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On Vampire Academy, and why some things are best left well alone.

February 26th, 2014
Vampire Academy

“They suck” possibly isn’t the best comment to use in an advert for this film.

The fact that I confused Vampire Academy with Vampire Diaries probably should have been the clue I needed to realise that this wasn’t about to be the best film I’ve ever seen, or indeed the best film I’ve seen this month (that honour goes to 12 Years a Slave. Obviously.).

The film had promise, though: director Mark Waters made Mean Girls, and his brother Daniel, who wrote the screenplay, also wrote Heathers. One can only imagine studio execs positively wetting themselves with glee at the thought of the creators of two classic high-school comedies making a vampire high-school comedy — Heathers with Fangs, perhaps, or Mean Vampires.

If only. Turns out, Daniel Waters also wrote Hudson Hawk, and, to be fair, that’s probably a better point of reference than the truly superb Heathers. That would explain, then, why the dialogue was as clangingly cringe-inducing as it managed to be so very often. One character, we find, has been sequestered away from the world for several years; the most insightful question he can find to ask is “What’s a hashtag?” Zeitgeist, or what? Only the reference to the blood-feeding human who writes Twilight fan fiction was more clunkingly knowing and clever-clever.

But, despite the dismal screenplay, and the planktastic acting that delivered it — Lucy Fry, mouth-breathing her way through the film looking like a Spitting Image puppet, really might want to take a long, hard look at other careers after this — there was, potentially, the germ of a good idea in the film, based as it is on a series of books that are, I gather, rather popular among the younger set, something between Heathers (sorry to keep referencing it, but Mr. Waters has, rather, built something of a rod for his own back with that gem) and Twilight, but, sadly, by shooting for two targets at once, Vampire Academy has failed to hit either.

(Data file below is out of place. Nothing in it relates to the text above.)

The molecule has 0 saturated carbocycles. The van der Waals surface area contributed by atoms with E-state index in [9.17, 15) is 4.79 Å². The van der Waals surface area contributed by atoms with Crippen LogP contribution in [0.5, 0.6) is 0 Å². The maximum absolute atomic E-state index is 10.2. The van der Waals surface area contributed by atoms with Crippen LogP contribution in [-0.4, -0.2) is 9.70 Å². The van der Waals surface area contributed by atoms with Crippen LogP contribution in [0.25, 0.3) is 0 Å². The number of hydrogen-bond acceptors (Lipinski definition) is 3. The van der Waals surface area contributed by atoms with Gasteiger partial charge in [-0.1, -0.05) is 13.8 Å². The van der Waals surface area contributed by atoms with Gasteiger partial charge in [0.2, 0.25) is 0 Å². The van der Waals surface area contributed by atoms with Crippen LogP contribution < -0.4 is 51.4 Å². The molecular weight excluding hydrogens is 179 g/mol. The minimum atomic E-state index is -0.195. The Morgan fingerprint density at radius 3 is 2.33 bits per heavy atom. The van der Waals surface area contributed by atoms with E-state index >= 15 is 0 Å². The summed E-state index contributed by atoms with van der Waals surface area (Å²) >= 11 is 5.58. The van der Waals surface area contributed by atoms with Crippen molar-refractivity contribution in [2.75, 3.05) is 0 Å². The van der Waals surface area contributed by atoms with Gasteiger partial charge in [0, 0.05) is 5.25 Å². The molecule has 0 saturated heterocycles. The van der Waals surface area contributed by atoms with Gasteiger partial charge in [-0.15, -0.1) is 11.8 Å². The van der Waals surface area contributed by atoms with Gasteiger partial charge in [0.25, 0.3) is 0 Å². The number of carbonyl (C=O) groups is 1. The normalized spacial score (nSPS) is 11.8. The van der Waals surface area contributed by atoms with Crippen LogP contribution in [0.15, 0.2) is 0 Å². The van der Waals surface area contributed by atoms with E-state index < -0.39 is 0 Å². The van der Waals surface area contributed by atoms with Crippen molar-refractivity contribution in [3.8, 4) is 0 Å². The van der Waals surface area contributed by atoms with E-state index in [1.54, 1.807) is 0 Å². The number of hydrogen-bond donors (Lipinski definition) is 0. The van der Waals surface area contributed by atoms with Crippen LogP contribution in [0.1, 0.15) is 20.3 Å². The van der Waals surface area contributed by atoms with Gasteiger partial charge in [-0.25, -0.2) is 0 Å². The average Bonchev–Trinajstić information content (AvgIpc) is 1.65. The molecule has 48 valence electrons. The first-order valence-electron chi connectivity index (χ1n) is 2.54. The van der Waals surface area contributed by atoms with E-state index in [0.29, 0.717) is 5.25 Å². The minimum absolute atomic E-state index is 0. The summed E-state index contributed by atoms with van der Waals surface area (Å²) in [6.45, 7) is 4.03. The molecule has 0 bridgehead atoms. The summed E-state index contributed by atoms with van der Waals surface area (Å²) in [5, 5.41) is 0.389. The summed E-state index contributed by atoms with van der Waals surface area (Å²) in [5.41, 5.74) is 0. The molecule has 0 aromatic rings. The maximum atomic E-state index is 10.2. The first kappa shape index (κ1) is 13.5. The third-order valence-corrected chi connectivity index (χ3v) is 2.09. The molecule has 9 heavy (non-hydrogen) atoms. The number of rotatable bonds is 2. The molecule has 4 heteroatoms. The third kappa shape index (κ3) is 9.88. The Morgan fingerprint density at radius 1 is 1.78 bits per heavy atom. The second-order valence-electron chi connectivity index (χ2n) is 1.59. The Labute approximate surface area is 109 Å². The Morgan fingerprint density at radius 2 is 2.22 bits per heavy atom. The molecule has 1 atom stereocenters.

One massive problem was the film’s basic conceit. The concept of the vampire is so fundamentally entrenched, the mythology so utter established, that if you’re going to re-write it, then you need something very, very powerful to back it up. Vampire Academy revolves around three classes of vampires — or are they? — that are so at variance with what anyone else would recognise as vampires in any other established vampire world, from Bella Lugosi to True Blood, that a rather extensive expository voice-over is required at the beginning of the film to explain to us what Dhampirs, Moroi and Strigoi are. To be fair, the voice-over is delivered by Zoey Deutch, who does a tolerable job of delivering the lines she’s given — “a few corpuscles short of an artery?” Really? Trite, clichéd lines like this only serve to draw attention away from the fact that a filmmaker cannot simply redefine a creature as strongly defined as a vampire. But Vampire Academy’s vampires — the Dhampirs and Moroi, at least — aren’t immortal, aren’t vulnerable to sunlight. So not really vampires, then. Sorry, but you don’t get to rewrite a mythology unless you replace it with something at least equally compelling, and Vampire Academy simply doesn’t manage. I suppose “Not quite vampires but something somewhat similar, but without the dark, sinister heritage and menace Academy” wouldn’t have fit on the posters.

The rest of the cast struggle along gamely. Sarah Hyland, Modern Family’s Hayley, plays, well, Hayley, when she’s not being Michelle from American Pie. Joely Richardson could be worse, and Claire Foy, presumably, had the word eccentric written in large letters on her script, just to flag up quite clearly how she was to play her character. Still learning his trade — and, indeed, to speak English — is Danila Kozlovsky, whose delivery suggests only a passing familiarity with the language.

It is, I know, customary in a film review to make reference to the story. But the story, such as it is, of Vampire Academy was so slight, and so poorly developed, that I’ll pass. If the scriptwriter can’t be bothered to write a decent story, I’m not going to bother trying to explain what story there is in a review.

Given the pedigree of this film, it should have been so very much better. That it wasn’t makes one suspect that Heathers was, indeed, a one-off. A shame, really — Vampire Academy ends up feeling like more a wasted opportunity than the classic it might possibly have been.

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